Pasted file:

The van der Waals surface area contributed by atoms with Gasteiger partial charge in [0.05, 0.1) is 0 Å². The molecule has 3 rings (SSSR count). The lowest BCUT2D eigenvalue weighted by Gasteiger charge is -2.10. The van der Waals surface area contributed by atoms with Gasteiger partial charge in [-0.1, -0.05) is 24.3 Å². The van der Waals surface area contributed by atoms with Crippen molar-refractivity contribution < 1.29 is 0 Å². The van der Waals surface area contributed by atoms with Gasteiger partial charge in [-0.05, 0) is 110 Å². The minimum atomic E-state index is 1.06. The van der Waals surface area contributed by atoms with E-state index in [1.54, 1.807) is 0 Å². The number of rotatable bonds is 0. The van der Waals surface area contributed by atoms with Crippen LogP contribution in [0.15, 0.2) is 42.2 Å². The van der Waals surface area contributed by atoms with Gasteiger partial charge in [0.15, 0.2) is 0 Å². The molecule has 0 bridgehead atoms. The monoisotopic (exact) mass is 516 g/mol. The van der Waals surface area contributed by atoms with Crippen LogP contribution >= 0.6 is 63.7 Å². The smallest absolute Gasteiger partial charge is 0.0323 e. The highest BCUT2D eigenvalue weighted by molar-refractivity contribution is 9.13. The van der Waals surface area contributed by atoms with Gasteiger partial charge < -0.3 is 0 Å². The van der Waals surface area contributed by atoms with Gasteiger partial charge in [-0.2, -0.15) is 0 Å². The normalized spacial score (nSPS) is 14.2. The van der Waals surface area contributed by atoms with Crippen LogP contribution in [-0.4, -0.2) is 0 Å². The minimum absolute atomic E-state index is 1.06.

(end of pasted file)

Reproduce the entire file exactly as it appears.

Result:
The van der Waals surface area contributed by atoms with Gasteiger partial charge in [0.05, 0.1) is 0 Å². The molecule has 3 rings (SSSR count). The lowest BCUT2D eigenvalue weighted by Gasteiger charge is -2.10. The van der Waals surface area contributed by atoms with Gasteiger partial charge in [-0.1, -0.05) is 24.3 Å². The van der Waals surface area contributed by atoms with Crippen molar-refractivity contribution < 1.29 is 0 Å². The van der Waals surface area contributed by atoms with Gasteiger partial charge in [-0.05, 0) is 110 Å². The minimum atomic E-state index is 1.06. The van der Waals surface area contributed by atoms with E-state index in [1.54, 1.807) is 0 Å². The number of rotatable bonds is 0. The van der Waals surface area contributed by atoms with Crippen LogP contribution in [0.15, 0.2) is 42.2 Å². The van der Waals surface area contributed by atoms with Gasteiger partial charge in [0.15, 0.2) is 0 Å². The molecule has 0 bridgehead atoms. The monoisotopic (exact) mass is 516 g/mol. The van der Waals surface area contributed by atoms with Crippen LogP contribution >= 0.6 is 63.7 Å². The smallest absolute Gasteiger partial charge is 0.0323 e. The highest BCUT2D eigenvalue weighted by molar-refractivity contribution is 9.13. The van der Waals surface area contributed by atoms with Gasteiger partial charge < -0.3 is 0 Å². The van der Waals surface area contributed by atoms with Gasteiger partial charge in [-0.2, -0.15) is 0 Å². The normalized spacial score (nSPS) is 14.2. The van der Waals surface area contributed by atoms with Crippen LogP contribution in [-0.4, -0.2) is 0 Å². The minimum absolute atomic E-state index is 1.06.